|Story of a breast cancer survivor|
|Thursday, 02 August 2012 17:13|
A beautiful woman, wife, mother, (soon to be grandmother), a talented piano teacher, a wonderful friend and now a breast cancer survivor.
Wendy and Bob Hayward have been married for 38 years and are the proud parents of three sons and are eagerly anticipating the arrival of their first granddaughter. Little did Wendy know that her visit to the Cheshire Hall Medical Centre one Sunday would change the lives of her family, friends, students and her life.
Her story is similar to thousands of women throughout the world, and she shares it now with everyone in the Turks and Caicos Islands.
Wendy noted that her physician, Dr. Dawn O’Sullivan, always kept in contact with her and followed her testing every step of the way. After the mammogram and ultrasound were complete, she then had to have a biopsy performed by Dr. Christopher Valentine.
In less than a week, Wendy’s test results came in. She could not believe it at first and began to ask herself questions such as “Why me?” and “Where do I go from here?”
After hospital professionals explained the medical steps and procedures to her, she knew it was time to involve her family in her new battle.
Wendy’s husband, Bob, said he was shocked at the news, “I was scared! It was the last thing I expected to happen.”
Both Bob and Wendy were relieved that the cancer was detected early and could be treated.
Wendy said that this ordeal helped her realize the power of prayer and how important it was to have support from her husband, her extended family in the Turks and Caicos Islands and from friends throughout the region.
“It has been an education for both of us. It is not something you think about unless someone close to you is affected.”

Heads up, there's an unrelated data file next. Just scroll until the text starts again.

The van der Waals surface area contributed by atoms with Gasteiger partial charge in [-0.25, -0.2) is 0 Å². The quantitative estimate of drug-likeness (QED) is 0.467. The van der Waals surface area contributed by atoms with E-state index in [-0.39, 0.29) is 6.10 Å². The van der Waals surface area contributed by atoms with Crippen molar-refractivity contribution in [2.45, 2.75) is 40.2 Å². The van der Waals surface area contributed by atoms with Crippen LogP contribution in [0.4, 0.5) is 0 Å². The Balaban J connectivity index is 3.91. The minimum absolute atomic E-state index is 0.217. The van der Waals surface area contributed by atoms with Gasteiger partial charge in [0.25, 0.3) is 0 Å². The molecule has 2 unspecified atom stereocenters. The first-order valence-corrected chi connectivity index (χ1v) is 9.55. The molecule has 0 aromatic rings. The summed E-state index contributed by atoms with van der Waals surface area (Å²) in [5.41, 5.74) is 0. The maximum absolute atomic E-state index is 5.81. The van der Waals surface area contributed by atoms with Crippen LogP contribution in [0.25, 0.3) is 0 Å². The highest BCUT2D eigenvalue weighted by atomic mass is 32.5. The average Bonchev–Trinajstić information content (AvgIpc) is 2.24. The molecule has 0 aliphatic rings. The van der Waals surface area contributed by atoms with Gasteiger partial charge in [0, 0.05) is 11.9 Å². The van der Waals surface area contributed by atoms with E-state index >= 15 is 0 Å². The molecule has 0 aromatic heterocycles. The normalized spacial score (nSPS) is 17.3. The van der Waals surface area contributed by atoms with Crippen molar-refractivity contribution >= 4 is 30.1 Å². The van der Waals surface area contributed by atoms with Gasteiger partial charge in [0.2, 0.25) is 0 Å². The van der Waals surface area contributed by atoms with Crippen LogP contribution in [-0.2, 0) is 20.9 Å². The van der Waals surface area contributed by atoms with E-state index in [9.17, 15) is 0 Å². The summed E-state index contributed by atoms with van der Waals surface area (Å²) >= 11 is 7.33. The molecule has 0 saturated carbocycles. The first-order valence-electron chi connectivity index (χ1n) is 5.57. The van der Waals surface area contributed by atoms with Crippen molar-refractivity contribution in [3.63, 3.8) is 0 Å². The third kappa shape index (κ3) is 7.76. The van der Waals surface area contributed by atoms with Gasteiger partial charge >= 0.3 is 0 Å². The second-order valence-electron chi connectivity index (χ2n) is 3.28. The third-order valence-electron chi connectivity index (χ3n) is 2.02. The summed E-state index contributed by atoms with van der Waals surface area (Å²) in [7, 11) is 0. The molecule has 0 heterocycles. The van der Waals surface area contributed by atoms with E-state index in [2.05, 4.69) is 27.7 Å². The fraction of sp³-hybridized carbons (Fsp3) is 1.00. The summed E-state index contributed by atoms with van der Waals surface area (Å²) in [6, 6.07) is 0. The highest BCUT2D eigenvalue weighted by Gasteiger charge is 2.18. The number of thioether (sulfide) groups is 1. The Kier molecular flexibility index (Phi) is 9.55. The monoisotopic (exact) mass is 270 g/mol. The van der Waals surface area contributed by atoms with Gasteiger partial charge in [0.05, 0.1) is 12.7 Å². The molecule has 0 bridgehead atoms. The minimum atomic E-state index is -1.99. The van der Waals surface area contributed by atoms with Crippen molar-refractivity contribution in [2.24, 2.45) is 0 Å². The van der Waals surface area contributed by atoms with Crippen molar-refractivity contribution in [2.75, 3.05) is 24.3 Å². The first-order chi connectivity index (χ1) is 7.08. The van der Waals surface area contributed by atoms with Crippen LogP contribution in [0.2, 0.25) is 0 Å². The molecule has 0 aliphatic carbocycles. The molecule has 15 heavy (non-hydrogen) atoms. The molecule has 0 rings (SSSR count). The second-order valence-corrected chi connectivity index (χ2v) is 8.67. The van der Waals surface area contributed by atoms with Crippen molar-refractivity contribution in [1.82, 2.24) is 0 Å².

Wendy said the support of genuine friends is of the utmost importance. One couple whom she has known for years proved their friendship when they got the news.
“Our long time friends Jerry and Annie Giarla called and expressed their concern, and Annie inquired as to how long I would be in hospital. She flew to TCI and was here waiting for me when I was discharged, just knowing she was here made the difference”
Wendy said her friend’s visit helped her to take her mind off what she was going through, “Especially because I have no immediate family other than my husband Bob here in TCI”.
Due to minor equipment problems, Wendy had to travel to Nassau, Bahamas, for an echocardiogram, but assures residents that her experience was pleasant and that she is very grateful to be covered by National Health Insurance Program. She encourages all people who are not currently under the plan to get covered.
“NHIP made all of the arrangements for me to travel and to have the necessary tests and arranged my stay at the cancer centre in Nassau. I was met at the airport by the driver from the cancer centre who made sure I had all the information I needed.”
As retirees in Canada, Bob explained how much harder their path would be without NHIP.
“Canadian medical benefits would not have happened this quick for us. We would have had to be living in Canada for at least three months in order to utilize the health care. Then it would have taken weeks, sometimes months, to get an appointment with the specialist. Time is of the utmost importance when dealing with cancer.”
Bob and Wendy were pleased about the facilities at Cheshire Hall, noting that what he saw at the facility tops all facilities he has been in throughout Canada and the United States.
Wendy is now set for her future treatment that will help her battle this disease. Treatments include chemotherapy and possible radiation treatments. She is staying positive and had faith in her physicians at the Cheshire Hall Medical Centre.
Breast cancer forms in the cells of the breasts and has numerous types, but the most common breast cancer begins in the milk ducts (ductal carcinoma). After skin cancer, breast cancer is the most common cancer diagnosed in women, with one out of every eight women likely to develop some form of breast cancer throughout their lives.
Breast cancer survival rates have increased, but the number of deaths has declined thanks to various factors, such as early detection, new treatments and a better understanding of the disease.
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